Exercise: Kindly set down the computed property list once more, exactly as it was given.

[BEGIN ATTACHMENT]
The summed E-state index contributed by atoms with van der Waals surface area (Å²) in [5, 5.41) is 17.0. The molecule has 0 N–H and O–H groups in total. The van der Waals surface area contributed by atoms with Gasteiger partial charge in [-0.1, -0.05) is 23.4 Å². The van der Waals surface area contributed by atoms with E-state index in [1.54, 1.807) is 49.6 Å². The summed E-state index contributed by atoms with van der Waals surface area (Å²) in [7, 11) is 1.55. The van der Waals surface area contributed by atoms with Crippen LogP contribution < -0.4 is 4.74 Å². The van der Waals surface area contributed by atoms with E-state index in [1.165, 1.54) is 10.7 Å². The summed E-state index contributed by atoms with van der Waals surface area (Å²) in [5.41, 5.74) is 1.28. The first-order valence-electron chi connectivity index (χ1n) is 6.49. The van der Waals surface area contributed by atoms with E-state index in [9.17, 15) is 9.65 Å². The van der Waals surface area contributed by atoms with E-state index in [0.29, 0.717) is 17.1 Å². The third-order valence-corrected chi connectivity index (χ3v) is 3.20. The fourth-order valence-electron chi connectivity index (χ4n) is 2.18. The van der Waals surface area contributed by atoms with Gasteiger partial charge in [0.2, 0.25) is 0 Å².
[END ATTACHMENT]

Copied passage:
The summed E-state index contributed by atoms with van der Waals surface area (Å²) in [5, 5.41) is 17.0. The molecule has 0 N–H and O–H groups in total. The van der Waals surface area contributed by atoms with Gasteiger partial charge in [-0.1, -0.05) is 23.4 Å². The van der Waals surface area contributed by atoms with E-state index in [1.54, 1.807) is 49.6 Å². The summed E-state index contributed by atoms with van der Waals surface area (Å²) in [7, 11) is 1.55. The van der Waals surface area contributed by atoms with Crippen LogP contribution < -0.4 is 4.74 Å². The van der Waals surface area contributed by atoms with E-state index in [1.165, 1.54) is 10.7 Å². The summed E-state index contributed by atoms with van der Waals surface area (Å²) in [5.41, 5.74) is 1.28. The first-order valence-electron chi connectivity index (χ1n) is 6.49. The van der Waals surface area contributed by atoms with E-state index in [9.17, 15) is 9.65 Å². The van der Waals surface area contributed by atoms with E-state index in [0.29, 0.717) is 17.1 Å². The third-order valence-corrected chi connectivity index (χ3v) is 3.20. The fourth-order valence-electron chi connectivity index (χ4n) is 2.18. The van der Waals surface area contributed by atoms with Gasteiger partial charge in [0.2, 0.25) is 0 Å².